Outdoctrination: Sugata Mitra shows how kids teach themselves

http://community.brighton.ac.uk/jd29/weblog/28585.html

Full story at: http://jondron.net/cofind/frshowresource.php?tid=5325&resid=1379

Mind-blowing talk by Sugata Mitra on how kids aged 6-13 can and do teach themselves and, most importantly, each other. All that is needed is access to a connected computer, which Mitra’s team provided across India through public holes in the wall.

There were no teachers or formal curricula of any kind. Not even a start page, just a search engine. The kids are able to teach themselves without anyone telling them to do so, without any teachers save the other children (often with younger ones teaching older ones) and of course the creators of content on the Web.

A central observation is that the kids learn as much by watching and talking about it as by doing – typically in groups of about 4. It makes no difference whether they are controlling the computer or not, they all learn as much. Results in tests were closely comparable to those achieved in schools and incredibly cost-efficient. The educational effect has no correlation with any other factor that they could measure apart from access to a computer in a group.

A nice example, the first thing non-English speaking kids did after figuring out the computer interface (which took very little time) was to find out about and learn the English alphabet.

Mitra concludes with four important points, each of which is elegantly proven in the video:

– remoteness affects the quality of eduction (largely because of poor teaching by teachers who do not want to be there – there was very little correlation with any other factor).

– educational technology should therefore be introduced into remote areas first – many of the studies that have been performed are in places where education is already pretty good, so the gains are modest. Where teaching is bad, educational technology has a more important place. He uses a lovely quote from Arthur C. Clarke – "Teachers who can be replaced by a machine should be"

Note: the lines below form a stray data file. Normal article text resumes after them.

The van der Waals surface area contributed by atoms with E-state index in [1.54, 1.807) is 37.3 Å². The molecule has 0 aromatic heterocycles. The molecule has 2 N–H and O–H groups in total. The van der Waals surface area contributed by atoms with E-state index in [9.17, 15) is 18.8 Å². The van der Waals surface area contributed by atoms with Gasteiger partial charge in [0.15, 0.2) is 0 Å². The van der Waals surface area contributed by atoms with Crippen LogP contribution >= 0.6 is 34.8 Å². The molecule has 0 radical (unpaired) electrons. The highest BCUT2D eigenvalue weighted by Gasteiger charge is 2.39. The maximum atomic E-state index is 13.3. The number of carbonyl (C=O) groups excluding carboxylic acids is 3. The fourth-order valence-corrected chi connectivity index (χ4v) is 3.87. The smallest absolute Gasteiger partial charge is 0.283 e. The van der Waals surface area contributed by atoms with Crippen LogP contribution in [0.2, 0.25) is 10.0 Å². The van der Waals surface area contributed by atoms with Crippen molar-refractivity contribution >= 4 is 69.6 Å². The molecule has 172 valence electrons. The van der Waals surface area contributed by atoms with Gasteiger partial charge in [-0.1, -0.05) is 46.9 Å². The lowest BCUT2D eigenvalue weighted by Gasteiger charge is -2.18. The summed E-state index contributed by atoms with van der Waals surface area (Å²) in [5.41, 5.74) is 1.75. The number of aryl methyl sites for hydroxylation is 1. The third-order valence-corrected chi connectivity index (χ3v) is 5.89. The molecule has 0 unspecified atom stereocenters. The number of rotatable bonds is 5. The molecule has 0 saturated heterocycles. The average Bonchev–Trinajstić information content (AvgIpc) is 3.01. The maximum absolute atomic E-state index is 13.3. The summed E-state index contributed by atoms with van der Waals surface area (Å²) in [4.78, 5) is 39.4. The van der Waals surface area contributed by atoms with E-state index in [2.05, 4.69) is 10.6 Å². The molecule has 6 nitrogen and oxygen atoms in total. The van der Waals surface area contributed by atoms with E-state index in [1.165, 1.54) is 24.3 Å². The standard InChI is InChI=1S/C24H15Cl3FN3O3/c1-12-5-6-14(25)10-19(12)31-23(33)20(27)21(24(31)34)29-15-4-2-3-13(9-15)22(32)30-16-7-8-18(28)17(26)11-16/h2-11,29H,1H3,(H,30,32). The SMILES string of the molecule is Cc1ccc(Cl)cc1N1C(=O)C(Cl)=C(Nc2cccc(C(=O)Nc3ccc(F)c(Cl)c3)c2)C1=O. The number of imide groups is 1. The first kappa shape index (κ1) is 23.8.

– values are acquired, doctrine and dogma are imposed (some delightful evidence of this, using a bottom-up process for identifying value statements)

– learning is a self-organising system

This is a stunning piece of work. Anyone connected with education should see this.

Mitra sums up that education and pedagogy should be digital, automatic, fault-tolerant, minimally invasive, connected and self-organising. Brilliant.

Created:Mon, 15 Sep 2008 01:20:16 GMT

I am a professional learner, employed as a Full Professor at Athabasca University, where I research lots of things broadly in the area of learning and technology and teach mainly in the School of Computing & Information Systems, of which I am the Chair. I am married, with two grown-up children, and live in beautiful Vancouver.

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